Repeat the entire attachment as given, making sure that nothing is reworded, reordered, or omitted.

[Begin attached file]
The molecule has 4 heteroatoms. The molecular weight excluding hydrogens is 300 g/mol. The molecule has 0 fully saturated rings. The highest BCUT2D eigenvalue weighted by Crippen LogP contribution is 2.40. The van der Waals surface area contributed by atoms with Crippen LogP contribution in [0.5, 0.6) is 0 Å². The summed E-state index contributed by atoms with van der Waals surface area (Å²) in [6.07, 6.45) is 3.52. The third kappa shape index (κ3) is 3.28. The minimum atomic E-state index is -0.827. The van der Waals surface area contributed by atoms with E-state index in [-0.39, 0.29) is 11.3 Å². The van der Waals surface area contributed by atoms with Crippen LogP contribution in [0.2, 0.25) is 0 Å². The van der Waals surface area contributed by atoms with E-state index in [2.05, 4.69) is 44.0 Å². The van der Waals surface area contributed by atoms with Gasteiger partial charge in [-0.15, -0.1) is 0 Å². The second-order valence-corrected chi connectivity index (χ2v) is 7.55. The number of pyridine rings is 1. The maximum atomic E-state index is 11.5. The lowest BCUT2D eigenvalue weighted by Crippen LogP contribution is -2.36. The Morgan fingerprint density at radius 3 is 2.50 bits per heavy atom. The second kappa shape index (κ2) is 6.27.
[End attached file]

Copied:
The molecule has 4 heteroatoms. The molecular weight excluding hydrogens is 300 g/mol. The molecule has 0 fully saturated rings. The highest BCUT2D eigenvalue weighted by Crippen LogP contribution is 2.40. The van der Waals surface area contributed by atoms with Crippen LogP contribution in [0.5, 0.6) is 0 Å². The summed E-state index contributed by atoms with van der Waals surface area (Å²) in [6.07, 6.45) is 3.52. The third kappa shape index (κ3) is 3.28. The minimum atomic E-state index is -0.827. The van der Waals surface area contributed by atoms with E-state index in [-0.39, 0.29) is 11.3 Å². The van der Waals surface area contributed by atoms with Crippen LogP contribution in [0.2, 0.25) is 0 Å². The van der Waals surface area contributed by atoms with E-state index in [2.05, 4.69) is 44.0 Å². The van der Waals surface area contributed by atoms with Gasteiger partial charge in [-0.15, -0.1) is 0 Å². The second-order valence-corrected chi connectivity index (χ2v) is 7.55. The number of pyridine rings is 1. The maximum atomic E-state index is 11.5. The lowest BCUT2D eigenvalue weighted by Crippen LogP contribution is -2.36. The Morgan fingerprint density at radius 3 is 2.50 bits per heavy atom. The second kappa shape index (κ2) is 6.27.